Scheij agrees. “Not only were we able to send the link to selected people active in the industry, we were also able to invite former SOLID team members, parents and friends. And they passed the story on to everybody else. The international press got hold of the story as well, making it even bigger than we could have hoped for.”
At the moment, SOLID is working on scaling up the system to 1 megawatt, ten times larger than the test system at Bavaria. The team is also working on various technical improvements to make the future production version even more efficient and compact.
Junggeburth points out that there are still many unanswered questions, particularly in the area of logistics. “How are we going to transport the iron powder? And where are we going to convert the rust powder, which is left behind as a by-product, back to iron powder? This needs to be organised efficiently and you have to coordinate all the different process steps.”
Swinkels wants to put the improved system into operation at the brewery when it becomes available. Junggeburth: “We see it as one of the viable alternatives for generating heat. SOLID has introduced us to the ins-and-outs of metal fuels and the potential applications in our industry. We are convinced that this technology fits well with our ambitions and long-term plans.”
Swinkels has become an enthusiastic convert to this circular fuel. “SOLID has shown that this energy carrier is perfectly viable. Our future depends on us remaining open to new developments like this and maintaining good contacts with research institutions like the university.”
Thanks to SOLID, Swinkels has finally found a sustainable alternative in its quest to identify the fuel of the future. “This really is a major step forward for us”, says Junggeburth. “Our colleagues have become extremely enthusiastic about iron powder as a fuel. And of course we celebrated this success with a good glass of beer and a fitting toast.”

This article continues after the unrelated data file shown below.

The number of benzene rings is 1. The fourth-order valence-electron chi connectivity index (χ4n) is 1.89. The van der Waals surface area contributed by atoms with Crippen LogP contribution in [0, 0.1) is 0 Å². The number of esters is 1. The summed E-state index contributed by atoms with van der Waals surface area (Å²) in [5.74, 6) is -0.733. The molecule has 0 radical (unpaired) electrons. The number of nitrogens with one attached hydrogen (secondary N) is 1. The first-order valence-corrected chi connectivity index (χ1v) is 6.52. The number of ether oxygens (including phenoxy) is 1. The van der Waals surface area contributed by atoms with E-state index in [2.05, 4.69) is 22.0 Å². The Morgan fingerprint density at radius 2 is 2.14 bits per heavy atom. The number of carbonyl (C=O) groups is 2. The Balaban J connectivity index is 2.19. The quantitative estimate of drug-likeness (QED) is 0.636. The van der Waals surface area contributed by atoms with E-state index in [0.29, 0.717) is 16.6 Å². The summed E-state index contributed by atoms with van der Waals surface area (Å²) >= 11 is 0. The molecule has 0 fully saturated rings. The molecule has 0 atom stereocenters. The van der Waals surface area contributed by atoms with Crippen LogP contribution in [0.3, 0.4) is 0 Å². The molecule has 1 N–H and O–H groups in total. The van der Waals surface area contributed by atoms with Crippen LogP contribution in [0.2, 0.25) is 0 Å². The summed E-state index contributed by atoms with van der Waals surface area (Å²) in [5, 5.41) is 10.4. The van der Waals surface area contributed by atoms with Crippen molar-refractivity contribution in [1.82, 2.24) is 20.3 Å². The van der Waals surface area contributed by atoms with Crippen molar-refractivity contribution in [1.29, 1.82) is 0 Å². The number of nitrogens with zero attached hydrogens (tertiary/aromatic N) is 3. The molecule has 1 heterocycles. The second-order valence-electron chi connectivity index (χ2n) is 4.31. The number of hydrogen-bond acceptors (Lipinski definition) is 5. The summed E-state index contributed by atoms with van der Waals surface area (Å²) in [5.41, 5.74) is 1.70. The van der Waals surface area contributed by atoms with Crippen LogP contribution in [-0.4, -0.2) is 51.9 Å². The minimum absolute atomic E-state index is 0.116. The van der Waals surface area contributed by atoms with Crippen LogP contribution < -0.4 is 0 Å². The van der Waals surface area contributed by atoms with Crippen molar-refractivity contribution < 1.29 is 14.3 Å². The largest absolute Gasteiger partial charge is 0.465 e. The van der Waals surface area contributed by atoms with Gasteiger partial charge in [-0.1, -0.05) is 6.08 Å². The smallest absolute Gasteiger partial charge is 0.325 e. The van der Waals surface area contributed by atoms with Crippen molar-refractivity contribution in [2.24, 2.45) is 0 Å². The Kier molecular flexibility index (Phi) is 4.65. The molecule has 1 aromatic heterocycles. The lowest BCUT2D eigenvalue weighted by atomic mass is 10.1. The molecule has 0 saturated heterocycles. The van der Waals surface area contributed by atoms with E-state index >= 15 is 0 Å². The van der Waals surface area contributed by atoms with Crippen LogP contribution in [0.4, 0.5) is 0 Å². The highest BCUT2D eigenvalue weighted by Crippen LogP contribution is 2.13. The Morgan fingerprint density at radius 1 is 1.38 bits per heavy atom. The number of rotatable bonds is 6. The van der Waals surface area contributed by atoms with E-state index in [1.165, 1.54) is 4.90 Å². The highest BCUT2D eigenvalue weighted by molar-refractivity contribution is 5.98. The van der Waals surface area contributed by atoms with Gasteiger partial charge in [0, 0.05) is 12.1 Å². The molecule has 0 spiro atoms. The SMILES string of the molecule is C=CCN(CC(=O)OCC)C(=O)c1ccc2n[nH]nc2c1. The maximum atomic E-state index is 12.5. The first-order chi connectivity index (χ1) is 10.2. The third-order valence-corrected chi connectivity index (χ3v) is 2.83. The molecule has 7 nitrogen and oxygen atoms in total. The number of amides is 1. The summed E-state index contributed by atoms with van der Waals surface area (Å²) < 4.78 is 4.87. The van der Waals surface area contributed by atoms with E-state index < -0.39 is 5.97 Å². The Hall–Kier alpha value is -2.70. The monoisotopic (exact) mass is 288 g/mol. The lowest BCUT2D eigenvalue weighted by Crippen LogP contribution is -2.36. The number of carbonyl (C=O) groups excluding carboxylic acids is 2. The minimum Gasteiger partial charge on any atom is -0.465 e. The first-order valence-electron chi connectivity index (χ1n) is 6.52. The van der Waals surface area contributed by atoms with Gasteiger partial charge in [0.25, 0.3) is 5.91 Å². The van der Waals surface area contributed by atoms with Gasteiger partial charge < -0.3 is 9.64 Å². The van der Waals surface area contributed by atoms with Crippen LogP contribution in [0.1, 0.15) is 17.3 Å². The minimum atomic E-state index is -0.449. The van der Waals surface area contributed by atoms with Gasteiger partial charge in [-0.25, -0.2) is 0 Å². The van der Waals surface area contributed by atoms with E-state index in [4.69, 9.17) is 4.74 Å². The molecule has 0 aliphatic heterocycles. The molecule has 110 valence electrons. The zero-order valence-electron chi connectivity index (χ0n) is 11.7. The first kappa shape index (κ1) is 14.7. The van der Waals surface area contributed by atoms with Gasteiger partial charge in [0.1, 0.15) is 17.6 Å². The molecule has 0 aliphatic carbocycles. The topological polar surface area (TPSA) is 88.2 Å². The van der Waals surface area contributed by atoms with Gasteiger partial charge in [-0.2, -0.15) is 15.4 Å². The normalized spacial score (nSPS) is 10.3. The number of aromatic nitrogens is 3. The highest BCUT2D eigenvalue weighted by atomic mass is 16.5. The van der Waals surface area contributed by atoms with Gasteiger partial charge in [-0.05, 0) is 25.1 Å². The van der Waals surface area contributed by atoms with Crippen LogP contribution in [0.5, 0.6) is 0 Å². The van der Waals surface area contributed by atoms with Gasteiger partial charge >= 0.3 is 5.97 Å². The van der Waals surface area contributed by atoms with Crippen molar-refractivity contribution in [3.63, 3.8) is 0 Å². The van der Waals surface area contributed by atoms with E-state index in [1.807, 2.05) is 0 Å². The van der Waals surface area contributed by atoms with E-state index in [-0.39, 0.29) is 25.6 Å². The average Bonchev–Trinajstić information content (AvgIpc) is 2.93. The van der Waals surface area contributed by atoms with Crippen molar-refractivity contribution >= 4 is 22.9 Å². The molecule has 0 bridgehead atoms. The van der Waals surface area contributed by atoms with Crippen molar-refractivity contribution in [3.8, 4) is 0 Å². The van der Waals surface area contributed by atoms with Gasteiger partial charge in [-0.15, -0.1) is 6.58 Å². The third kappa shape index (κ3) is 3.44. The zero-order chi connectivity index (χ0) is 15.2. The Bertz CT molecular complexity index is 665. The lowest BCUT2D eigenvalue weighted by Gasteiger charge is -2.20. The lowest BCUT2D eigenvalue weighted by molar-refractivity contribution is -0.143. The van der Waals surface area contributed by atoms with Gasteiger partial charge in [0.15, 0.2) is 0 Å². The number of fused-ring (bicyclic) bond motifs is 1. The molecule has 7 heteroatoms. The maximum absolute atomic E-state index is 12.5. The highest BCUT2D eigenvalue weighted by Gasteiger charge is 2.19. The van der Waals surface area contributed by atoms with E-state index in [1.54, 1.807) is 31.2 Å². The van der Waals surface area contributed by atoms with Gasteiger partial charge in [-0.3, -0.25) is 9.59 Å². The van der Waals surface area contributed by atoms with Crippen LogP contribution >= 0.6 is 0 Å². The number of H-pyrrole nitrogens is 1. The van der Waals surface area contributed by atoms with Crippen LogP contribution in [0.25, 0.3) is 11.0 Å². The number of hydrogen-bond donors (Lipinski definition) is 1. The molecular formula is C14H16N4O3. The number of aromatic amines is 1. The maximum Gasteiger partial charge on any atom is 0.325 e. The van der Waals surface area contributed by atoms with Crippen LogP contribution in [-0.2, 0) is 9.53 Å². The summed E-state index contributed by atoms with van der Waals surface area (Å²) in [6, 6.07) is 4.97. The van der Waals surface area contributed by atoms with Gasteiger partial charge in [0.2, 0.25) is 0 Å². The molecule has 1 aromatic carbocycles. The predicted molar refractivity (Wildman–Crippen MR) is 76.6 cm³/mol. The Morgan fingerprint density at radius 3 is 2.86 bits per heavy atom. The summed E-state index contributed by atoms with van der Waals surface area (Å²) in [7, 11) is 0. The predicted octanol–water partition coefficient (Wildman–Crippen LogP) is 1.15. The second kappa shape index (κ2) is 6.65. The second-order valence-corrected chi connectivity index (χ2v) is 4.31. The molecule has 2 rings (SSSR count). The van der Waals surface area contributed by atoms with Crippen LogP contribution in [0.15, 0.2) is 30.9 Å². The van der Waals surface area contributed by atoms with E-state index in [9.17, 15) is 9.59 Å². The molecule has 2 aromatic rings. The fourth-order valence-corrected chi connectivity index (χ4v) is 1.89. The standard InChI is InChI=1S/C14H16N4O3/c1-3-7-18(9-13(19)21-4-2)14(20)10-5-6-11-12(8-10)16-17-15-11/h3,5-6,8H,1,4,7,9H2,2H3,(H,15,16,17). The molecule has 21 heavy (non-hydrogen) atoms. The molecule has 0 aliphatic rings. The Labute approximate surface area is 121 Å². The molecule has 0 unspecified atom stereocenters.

Iron powder is a promising carbon-neutral, reusable, safe, compact and easily transportable energy carrier. When iron powder is burned, energy is released in the form of heat. That heat can be used to generate steam, which can be used in turn to generate electricity.
The advantage of iron powder as a fuel is that no CO2 is released during the combustion process. The product that remains behind after combustion is iron oxide, also referred to as rust powder. This powder can be converted into clean metal powder again (preferably using renewably generated hydrogen).
SOLID is the name for a team of students at Eindhoven University of Technology. The team’s composition changes each year and the students are involved in a range of projects designed to accelerate and facilitate the energy transition. During the course of those projects, they work together with companies, professors and former students.
The team currently consists of thirty students taking undergraduate and graduate courses. The industrial test system for burning iron powder is one of their projects.
The work for this project involves collaborating with the Metal Power Consortium, a partnership set up by the following organisations: Eindhoven University of Technology, Metalot, SOLID, Uniper, Enpuls, Nyrstar, EM Group, Heat Power and Romico.
Besides SOLID, Eindhoven University of Technology has formed several other student teams that work on projects in the field of sustainability, artificial intelligence, health and mobility. For example, they are working on a solar-powered family car, a car made from biocomposites, a drone assistant and renewable energy sources. The projects give the students the opportunity of applying their theoretical knowledge in practice and help them develop their interpersonal skills as they bring these innovative projects to fruition.